... name of Rogers had a large family of children dependent on her for support. By practising the greatest economy, they were able to live for several years. At last there came a famine, when provision of every kind was so scarce that this poor family were reduced to the verge ...
— Minnie's Pet Cat • Madeline Leslie

... of bars and deeper waters between, roughly triangular in form with its apex at the north, lies along the western edge of the South Channel, extending S. and SE. from the southern end of Cape Cod and Nantucket Island. From Monomoy Point to Rogers Fishing Ground, on the eastern edge of Phelps Bank, it is SSE. 80 miles. Its width from Southeast Rips to the western edge of New South Shoal is 40 miles. The area includes a number of "fishing spots" ...
— Fishing Grounds of the Gulf of Maine • Walter H. Rich

... was laughing because Rogers and Maggot O'Reilly were mimicking a cock as we passed a farmhouse and Marcus Tertius Moses, the tea merchant, drove past us in a gig with his daughter, Dancer Moses was her name, and the poodle in her lap bridled up and you ...
— Ulysses • James Joyce

... creator of "Abie the Agent." His latest contribution is "Broadway Unlimited." Will Rogers, Tad, Roxy, Ziegfeld, and a multitude of Broadway's "Leading Lights" say it is "THE BEST COLUMN" in New York. Hershfield knows New York and New York knows Hershfield through the columns of the New ...
— What's in the New York Evening Journal - America's Greatest Evening Newspaper • New York Evening Journal

... will have to be different from "more prudent," he himself furnishes an example of such comparison. In fact, very many words of that class are compared by good writers: as, "Nothing is more unnecessary."—Lowth's Gram., Pref., p. v. "What is yet more unaccountable."—ROGERS: in Joh. Dict. "It is hard to determine which is most uneligible."—Id., ib. "Where it appears the most unbecoming and unnatural."—ADDISON: ib. "Men of the best sense and of the most unblemished lives."—Id., ib. ...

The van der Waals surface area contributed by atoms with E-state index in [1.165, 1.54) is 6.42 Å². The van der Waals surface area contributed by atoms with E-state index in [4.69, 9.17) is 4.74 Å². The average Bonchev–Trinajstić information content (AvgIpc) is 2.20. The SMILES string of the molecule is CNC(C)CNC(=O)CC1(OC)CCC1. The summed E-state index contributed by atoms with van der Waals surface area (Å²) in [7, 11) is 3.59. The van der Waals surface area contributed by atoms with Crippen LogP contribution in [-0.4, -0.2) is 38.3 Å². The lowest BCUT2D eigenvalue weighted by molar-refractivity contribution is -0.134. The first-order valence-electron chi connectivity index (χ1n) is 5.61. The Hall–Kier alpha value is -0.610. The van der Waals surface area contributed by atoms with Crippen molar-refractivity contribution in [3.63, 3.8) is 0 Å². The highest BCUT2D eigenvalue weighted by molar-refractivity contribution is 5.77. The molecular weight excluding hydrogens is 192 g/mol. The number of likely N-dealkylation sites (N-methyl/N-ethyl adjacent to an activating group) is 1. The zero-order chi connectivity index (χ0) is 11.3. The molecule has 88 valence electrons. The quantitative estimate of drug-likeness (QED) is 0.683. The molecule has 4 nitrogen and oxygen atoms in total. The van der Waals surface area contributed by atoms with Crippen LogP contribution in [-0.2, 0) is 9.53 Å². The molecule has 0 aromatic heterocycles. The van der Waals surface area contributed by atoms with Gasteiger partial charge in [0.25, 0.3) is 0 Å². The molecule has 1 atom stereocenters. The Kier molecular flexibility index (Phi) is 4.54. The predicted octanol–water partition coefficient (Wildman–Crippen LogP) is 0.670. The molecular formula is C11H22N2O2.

— The Grammar of English Grammars • Goold Brown

... thought you'd throw me over, as you did Rogers, and Van Dam, and the rest of them.... But it won't ...
— A Fool There Was • Porter Emerson Browne

... convulsion as lasting as that which followed the insurrection of 1381, or as did actually occur in Ireland, had it not been for an unparalleled contemporaneous territorial and industrial expansion. Thorold Rogers always insisted that between 1563, the year of the passage of the Statute of Apprentices, [Footnote: 5 Eliz. c. 4.] and 1824, a regular conspiracy existed between the lawyers "and the parties interested in its success ... to cheat the English workman of his wages, ...
— The Emancipation of Massachusetts • Brooks Adams

... discovered, and, when subsequently tried, were sentenced to be executed. The law was severe in those days; and the Post Office has the distinction of having obtained judgment against a robber who was the last criminal hung in chains in Scotland. According to Rogers, in his Social Life of Scotland, this was one Leal, who, in 1773, was found guilty of robbing the mail near Elgin. A curious fact came out in connection with the trial of this man Leal, showing what may be termed the momentum of evil. It happened ...
— A Hundred Years by Post - A Jubilee Retrospect • J. Wilson Hyde

... make it their joint Request to you, that you would give us publick Notice of the Window or Balcony where the Knight intends to make his Appearance. He has already given great Satisfaction to several who have seen him at Squires Coffee-house. If you think fit to place your short Face at Sir ROGERS Left Elbow, we shall take the Hint, and gratefully acknowledge ...
— The Spectator, Volumes 1, 2 and 3 - With Translations and Index for the Series • Joseph Addison and Richard Steele

... Mr. Rogers, that Sydenham was sitting at his window looking on the Mall, with his pipe in his mouth and a silver tankard before him, when a fellow made a snatch at the tankard, and ran off with it. Nor was he overtaken, said Fox, before he got among the ...
— Notes & Queries, No. 27. Saturday, May 4, 1850 • Various

... a large property, and great respect."—"William Stinson [one of the first settlers of Dunbarton], born in Ireland, came to Londonderry with his father. He was much respected and was a useful man. James Rogers was from Ireland, and father to Major Robert Rogers. He was shot in the woods, being mistaken for a bear."—"Rev. Matthew Clark, second minister of Londonderry, was a native of Ireland, who had in early life ...
— A Week on the Concord and Merrimack Rivers • Henry David Thoreau

... Abolitionist who sustained Mr. Garrison's position, and sat with him in the gallery, was Nathaniel P. Rogers, editor of the Herald of Freedom, in Concord, New Hampshire, who died in the midst of the Anti-Slavery struggle. However, the debates in the Convention had the effect of rousing English minds to thought on the tyranny of sex, and American minds to the importance ...
— History of Woman Suffrage, Volume I • Elizabeth Cady Stanton, Susan B. Anthony, and Matilda Joslyn Gage

... Mo. 4th. Much interested with Hester Rogers's life. The Methodist standard of holiness is full as high as Friends'—viz. the gospel standard. Struck with the accordance with G. Fox's experience. He was asked if he had no sin, and answered, "Jesus Christ had put away his sin, and ...